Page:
When I was a ten year old snot-nose, growing up in Richmond, I used to spend hours running around in our long, half acre back yard. I loved it when my dad would cut the grass from side to side. I imagined the wheel marks to be lines on a football field. I’d run end to end, dreaming I was a CFL star. Yes, with very little NFL invading our TV space, the CFL was my passion. I wish I could properly convey to people how important the league was then. If you’re 30 and under you’d never believe it.
One day I’d be Johnny Rodgers, the next I’d be Larry Highbaugh. But when it came time for me to drop back and throw it deep, I was always Ron Lancaster. Lancaster’s passing yesterday at age 69 leaves a deep void but it’s also a day to remember and celebrate a legend.
My dad grew up in Saskatchewan. He loved the Roughriders and brainwashed me into loving them too. At 6 months of age, I was apparently propped up with pillows on the couch – I had a very heavy baby head - watching Lancaster and the Green Riders beat Ottawa to win the 1966 Grey Cup.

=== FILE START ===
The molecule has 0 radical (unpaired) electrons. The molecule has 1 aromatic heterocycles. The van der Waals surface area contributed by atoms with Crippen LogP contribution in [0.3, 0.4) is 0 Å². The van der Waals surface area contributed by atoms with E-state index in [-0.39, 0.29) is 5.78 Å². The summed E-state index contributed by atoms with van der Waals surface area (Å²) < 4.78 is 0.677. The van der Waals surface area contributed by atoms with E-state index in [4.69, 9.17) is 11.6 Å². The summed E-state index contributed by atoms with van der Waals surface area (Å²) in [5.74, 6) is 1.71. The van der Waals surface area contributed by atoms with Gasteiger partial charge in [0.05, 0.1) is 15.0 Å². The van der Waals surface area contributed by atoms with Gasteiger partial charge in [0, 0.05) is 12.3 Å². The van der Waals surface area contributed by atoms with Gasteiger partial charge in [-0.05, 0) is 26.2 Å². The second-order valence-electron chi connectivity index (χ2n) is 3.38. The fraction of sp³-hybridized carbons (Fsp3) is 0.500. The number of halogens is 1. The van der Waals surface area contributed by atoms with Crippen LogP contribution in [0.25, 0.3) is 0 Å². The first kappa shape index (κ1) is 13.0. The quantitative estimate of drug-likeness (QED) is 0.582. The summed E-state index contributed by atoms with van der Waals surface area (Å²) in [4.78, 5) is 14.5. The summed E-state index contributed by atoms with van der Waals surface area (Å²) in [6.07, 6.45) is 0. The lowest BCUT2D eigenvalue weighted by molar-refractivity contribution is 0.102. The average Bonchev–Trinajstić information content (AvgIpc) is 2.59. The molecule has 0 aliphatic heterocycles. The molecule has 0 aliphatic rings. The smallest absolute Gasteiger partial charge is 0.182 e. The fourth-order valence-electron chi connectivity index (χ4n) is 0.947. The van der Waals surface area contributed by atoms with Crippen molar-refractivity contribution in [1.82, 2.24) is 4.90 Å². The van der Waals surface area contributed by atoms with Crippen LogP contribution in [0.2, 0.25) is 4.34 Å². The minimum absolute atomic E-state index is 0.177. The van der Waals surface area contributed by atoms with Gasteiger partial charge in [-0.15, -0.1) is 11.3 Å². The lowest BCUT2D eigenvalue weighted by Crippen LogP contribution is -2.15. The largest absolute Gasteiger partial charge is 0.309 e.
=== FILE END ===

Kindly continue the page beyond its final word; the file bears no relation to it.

I would eventually grow to become a fan of my hometown team, much to my dad’s chagrin, but in those early days, we both idolized the Little General. If you loved the way Doug Flutie played, you’d have loved Lancaster. Like Flutie, the 5 foot 5 Lancaster wasn't tall enough to play quarterback but would always seem to find a man downfield. If no one was open, he’d run around with those stubby legs until someone was. He was lethal. When that didn’t work, he‘d just hand it off to George Reed, who would routinely drag 5 defenders for 8 yards every time he touched the ball.
Lancaster would go on to be a very good CFL coach, executive and broadcaster. But I’ll never forget him as a player and the childhood joy I felt, pretending I was ol’ number 23 in green. I’ll never forget the childhood comfort of watching Saskatchewan’s games with my dad.
If I put together my own montage of great sports moments like the one beneath this entry, you can be sure it would include a ton of Lancaster highlights. TSN looks back at Lancaster's life here.